On Sunday the IFFR offered a chance to revisit a classic of digital filmmaking with Mike Figgis' 'Time Code' (2000). A decade later, its formal innovation is still inspiring, and its Hollywood satire more entertaining than you'd expect from such a radical experiment. But mostly, it remains an interesting cinematic experience, challenging notions of authorship and viewership.
In 1999, Dogme 95 had already experimented with the new DV format and its guerilla filmmaking opportunities. But Figgis created a different set of rules: an entire film in split screen, divided in quarters, and shot in one take, resulting in four simultaneous films.
Set in Hollywood, the film(s) loosely follow(s) a group of people in the film industry, all connected somehow to a casting session at production company Red Mullet (which, self-referentially, is the name of Figgis' own company). It was shot in fifteen days, which in this case means the entire film was shot fifteen times - rehearsing and shooting at the same time and getting the timing of four simultaneous storylines right.
This split screen setup means the sound plays an important role in guiding the viewer. While Figgis mixed the sound live on a number of occasions, the story is composed to concentrate mostly on one quadrant at a time. Composed, in this context, should be taken literally: Figgis, who is also a musician, wrote the film on music paper.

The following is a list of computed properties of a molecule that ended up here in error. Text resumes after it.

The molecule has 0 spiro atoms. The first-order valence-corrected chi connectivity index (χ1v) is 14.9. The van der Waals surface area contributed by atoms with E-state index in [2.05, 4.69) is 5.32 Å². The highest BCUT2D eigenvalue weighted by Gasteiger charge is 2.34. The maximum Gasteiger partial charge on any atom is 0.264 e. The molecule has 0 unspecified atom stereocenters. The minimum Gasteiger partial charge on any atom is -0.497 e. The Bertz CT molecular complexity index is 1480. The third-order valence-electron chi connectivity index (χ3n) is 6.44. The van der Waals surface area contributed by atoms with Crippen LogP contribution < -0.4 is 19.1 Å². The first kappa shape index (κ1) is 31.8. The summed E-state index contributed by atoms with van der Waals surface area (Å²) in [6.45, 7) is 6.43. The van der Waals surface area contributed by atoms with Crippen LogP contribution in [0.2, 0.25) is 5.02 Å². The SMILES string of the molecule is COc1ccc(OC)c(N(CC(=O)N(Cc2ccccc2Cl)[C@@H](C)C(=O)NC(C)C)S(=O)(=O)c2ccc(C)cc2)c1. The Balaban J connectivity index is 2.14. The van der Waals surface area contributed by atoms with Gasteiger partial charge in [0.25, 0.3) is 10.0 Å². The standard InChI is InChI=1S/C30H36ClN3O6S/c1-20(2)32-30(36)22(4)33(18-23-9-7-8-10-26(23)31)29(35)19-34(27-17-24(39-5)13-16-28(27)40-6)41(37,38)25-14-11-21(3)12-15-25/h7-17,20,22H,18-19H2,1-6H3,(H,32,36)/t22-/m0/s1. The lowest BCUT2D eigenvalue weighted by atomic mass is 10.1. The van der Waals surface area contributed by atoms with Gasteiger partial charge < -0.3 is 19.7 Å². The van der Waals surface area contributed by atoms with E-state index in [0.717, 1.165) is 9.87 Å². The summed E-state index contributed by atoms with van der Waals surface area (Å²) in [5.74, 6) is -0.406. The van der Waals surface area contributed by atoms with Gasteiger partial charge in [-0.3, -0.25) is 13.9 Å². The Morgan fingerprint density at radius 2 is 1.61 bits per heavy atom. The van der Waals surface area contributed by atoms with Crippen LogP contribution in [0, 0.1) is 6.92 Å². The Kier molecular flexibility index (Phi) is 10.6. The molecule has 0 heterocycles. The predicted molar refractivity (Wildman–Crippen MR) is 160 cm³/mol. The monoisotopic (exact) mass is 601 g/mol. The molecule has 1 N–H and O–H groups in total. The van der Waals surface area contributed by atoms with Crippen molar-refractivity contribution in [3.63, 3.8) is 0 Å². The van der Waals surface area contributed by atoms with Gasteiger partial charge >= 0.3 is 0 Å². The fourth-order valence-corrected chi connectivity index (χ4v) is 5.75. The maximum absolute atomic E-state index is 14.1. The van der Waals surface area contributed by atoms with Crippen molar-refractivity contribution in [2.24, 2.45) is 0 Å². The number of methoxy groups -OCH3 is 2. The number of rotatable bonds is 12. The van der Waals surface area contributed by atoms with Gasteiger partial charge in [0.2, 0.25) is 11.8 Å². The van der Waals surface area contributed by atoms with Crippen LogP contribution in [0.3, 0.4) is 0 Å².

The idea of 'Time Code' as a composition provides the clue to the film's central innovation, which was not to do it in real time but to add a spatial dimension to an essentially temporal medium. Even though the sound guides our attention, the eye is free to wander around the four different screens - to wonder what that person is doing in location B while this person is talking in location A.
In theoretical terms, 'Time Code' poses phenomenological questions about how viewers construct their own story, and to what extent the 'author' influences that construction. For some viewers this is precisely not what they want from a film - they want their eyes on a dog leash, strictly guided through a rewarding story. But more adventurous viewers will find in the spatial openness a reward of a different kind, akin to interactive art and games.
See also this Salon interview with Figgis from 2000, which which aptly sums up the movie as "engaging from moment to moment, largely as a humorous game".